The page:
“Some books are better than others,” she declares. This is one of the former.

DISTANCE AND DIRECTION

ESSAYS

Thirty-two essays on the subjects of time and place—some somewhat discursive, others lyrical, all as brief as a sigh.

Kitchen (In Brief: Short Takes on the Personal, with Mary Paumier Jones, 1999) is interested in the past, particularly in how the present conveys us there. These lovely pieces flow like reveries (as, indeed, quite a few of them are) and reveal in virtually every case Kitchen’s capacious heart. Like thoughts, the essays do not always end where they began and often establish surprising connections and uncover buried treasure. She’s fond of brief images—e.g., “The food is vintage 1955. Campbell’s soup. Hot cheese. My grandmother’s sturdy black shoes. Her apron.” Readers must connect the dots and, having done so, find themselves in possession of a photograph of an era. She loves, as well, the paradox: she describes herons that have a purpose in their purposelessness; things unsaid are nonetheless articulated. As she states in her preface, some of the pieces are experiments. She plays with viewpoint—uses the first person to achieve immediacy, the second to draw us in, the third to step back, most effectively in the segment that deals with the death of her father. “She never saw his body,” writes Kitchen of herself and her father. Scattered throughout, as well, are six brief segments with colors for titles. She begins with blue, moves to black (appropriately, in the section immediately after her father’s death), ends with red. Some of these are wonderful—poems hide in paragraphs; others seem forced. A number of landscapes appear throughout: the Pacific Northwest (featuring a dead-on description of the eastbound Columbia River Highway as it leaves the river’s demesne), Brazil (which she visited in 1971), Ireland. She reveals failings (she cannot paint, and when she dances, “The body gets in the way”) and describes painful moments (working with survivors of the Oklahoma City bombing).

“Some books are better than others,” she declares. This is one of the former.

Pub Date: Sept. 1, 2001

ISBN: 1-56689-121-3

Page Count: 220

Publisher: Coffee House

Review Posted Online: May 20, 2010

Kirkus Reviews Issue: July 1, 2001

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Stricter than, say, Bergen Evans or W3 ("disinterested" means impartial — period), Strunk is in the last analysis...

THE ELEMENTS OF STYLE

50TH ANNIVERSARY EDITION

Privately published by Strunk of Cornell in 1918 and revised by his student E. B. White in 1959, that "little book" is back again with more White updatings.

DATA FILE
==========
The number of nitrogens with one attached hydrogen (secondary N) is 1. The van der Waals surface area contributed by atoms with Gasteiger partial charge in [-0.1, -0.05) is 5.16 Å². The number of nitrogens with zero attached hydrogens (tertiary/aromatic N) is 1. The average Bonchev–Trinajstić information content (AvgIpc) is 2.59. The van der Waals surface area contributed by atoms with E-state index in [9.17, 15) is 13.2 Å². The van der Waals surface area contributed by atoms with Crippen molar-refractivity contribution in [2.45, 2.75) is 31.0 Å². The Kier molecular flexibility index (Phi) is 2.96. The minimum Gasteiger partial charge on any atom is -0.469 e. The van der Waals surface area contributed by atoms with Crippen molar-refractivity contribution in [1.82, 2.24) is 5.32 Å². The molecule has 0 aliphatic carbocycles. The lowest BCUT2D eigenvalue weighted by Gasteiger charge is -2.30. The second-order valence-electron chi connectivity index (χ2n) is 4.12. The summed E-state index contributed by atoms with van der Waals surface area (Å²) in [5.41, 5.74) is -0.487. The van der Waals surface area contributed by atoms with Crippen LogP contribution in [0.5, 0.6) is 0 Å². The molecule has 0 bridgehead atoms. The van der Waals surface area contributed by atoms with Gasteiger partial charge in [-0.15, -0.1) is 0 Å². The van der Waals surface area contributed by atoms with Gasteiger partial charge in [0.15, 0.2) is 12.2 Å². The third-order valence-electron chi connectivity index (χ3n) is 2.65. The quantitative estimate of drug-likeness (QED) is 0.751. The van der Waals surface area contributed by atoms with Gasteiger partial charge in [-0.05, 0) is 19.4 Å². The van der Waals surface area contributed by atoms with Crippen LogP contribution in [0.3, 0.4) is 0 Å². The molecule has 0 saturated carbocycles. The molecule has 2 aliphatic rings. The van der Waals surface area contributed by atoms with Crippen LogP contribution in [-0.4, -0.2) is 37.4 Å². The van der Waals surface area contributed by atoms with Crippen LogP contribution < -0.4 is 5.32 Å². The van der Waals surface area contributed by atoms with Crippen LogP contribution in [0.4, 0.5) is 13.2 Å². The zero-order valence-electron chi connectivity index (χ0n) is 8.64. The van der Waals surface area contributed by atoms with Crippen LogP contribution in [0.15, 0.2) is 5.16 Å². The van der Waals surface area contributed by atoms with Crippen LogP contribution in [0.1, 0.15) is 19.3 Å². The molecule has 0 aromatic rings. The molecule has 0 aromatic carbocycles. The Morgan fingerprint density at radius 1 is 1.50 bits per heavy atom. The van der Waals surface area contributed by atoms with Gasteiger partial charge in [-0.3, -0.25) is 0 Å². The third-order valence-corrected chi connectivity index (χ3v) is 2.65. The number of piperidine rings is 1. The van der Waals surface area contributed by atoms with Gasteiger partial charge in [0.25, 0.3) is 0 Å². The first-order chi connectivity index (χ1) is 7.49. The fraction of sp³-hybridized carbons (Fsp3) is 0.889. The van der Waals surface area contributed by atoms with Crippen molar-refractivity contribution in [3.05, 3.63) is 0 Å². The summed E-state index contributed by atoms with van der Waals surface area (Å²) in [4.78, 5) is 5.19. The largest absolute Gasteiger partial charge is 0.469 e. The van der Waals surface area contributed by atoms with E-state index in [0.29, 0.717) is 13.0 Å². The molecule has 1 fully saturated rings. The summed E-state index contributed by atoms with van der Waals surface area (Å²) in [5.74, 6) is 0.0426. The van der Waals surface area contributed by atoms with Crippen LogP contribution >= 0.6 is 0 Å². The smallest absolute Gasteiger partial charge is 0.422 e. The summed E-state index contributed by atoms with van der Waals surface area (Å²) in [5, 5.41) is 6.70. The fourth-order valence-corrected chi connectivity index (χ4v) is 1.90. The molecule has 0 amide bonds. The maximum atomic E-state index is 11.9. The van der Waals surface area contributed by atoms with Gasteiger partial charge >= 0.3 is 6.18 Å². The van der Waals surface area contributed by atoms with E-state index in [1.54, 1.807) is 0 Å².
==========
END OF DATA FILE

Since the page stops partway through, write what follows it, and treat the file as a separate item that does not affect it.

Stricter than, say, Bergen Evans or W3 ("disinterested" means impartial — period), Strunk is in the last analysis (whoops — "A bankrupt expression") a unique guide (which means "without like or equal").

Pub Date: May 15, 1972

ISBN: 0205632645

Page Count: 105

Publisher: Macmillan

Review Posted Online: Oct. 28, 2011

Kirkus Reviews Issue: May 1, 1972

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MARTIN LUTHER KING, JR. AND THE MARCH ON WASHINGTON

This early reader is an excellent introduction to the March on Washington in 1963 and the important role in the march played by Martin Luther King Jr. Ruffin gives the book a good, dramatic start: “August 28, 1963. It is a hot summer day in Washington, D.C. More than 250,00 people are pouring into the city.” They have come to protest the treatment of African-Americans here in the US. With stirring original artwork mixed with photographs of the events (and the segregationist policies in the South, such as separate drinking fountains and entrances to public buildings), Ruffin writes of how an end to slavery didn’t mark true equality and that these rights had to be fought for—through marches and sit-ins and words, particularly those of Dr. King, and particularly on that fateful day in Washington. Within a year the Civil Rights Act of 1964 had been passed: “It does not change everything. But it is a beginning.” Lots of visual cues will help new readers through the fairly simple text, but it is the power of the story that will keep them turning the pages. (Easy reader. 6-8)

Pub Date: Jan. 1, 2001

ISBN: 0-448-42421-5

Page Count: 48

Publisher: Grosset & Dunlap

Review Posted Online: May 20, 2010

Kirkus Reviews Issue: Dec. 1, 2000

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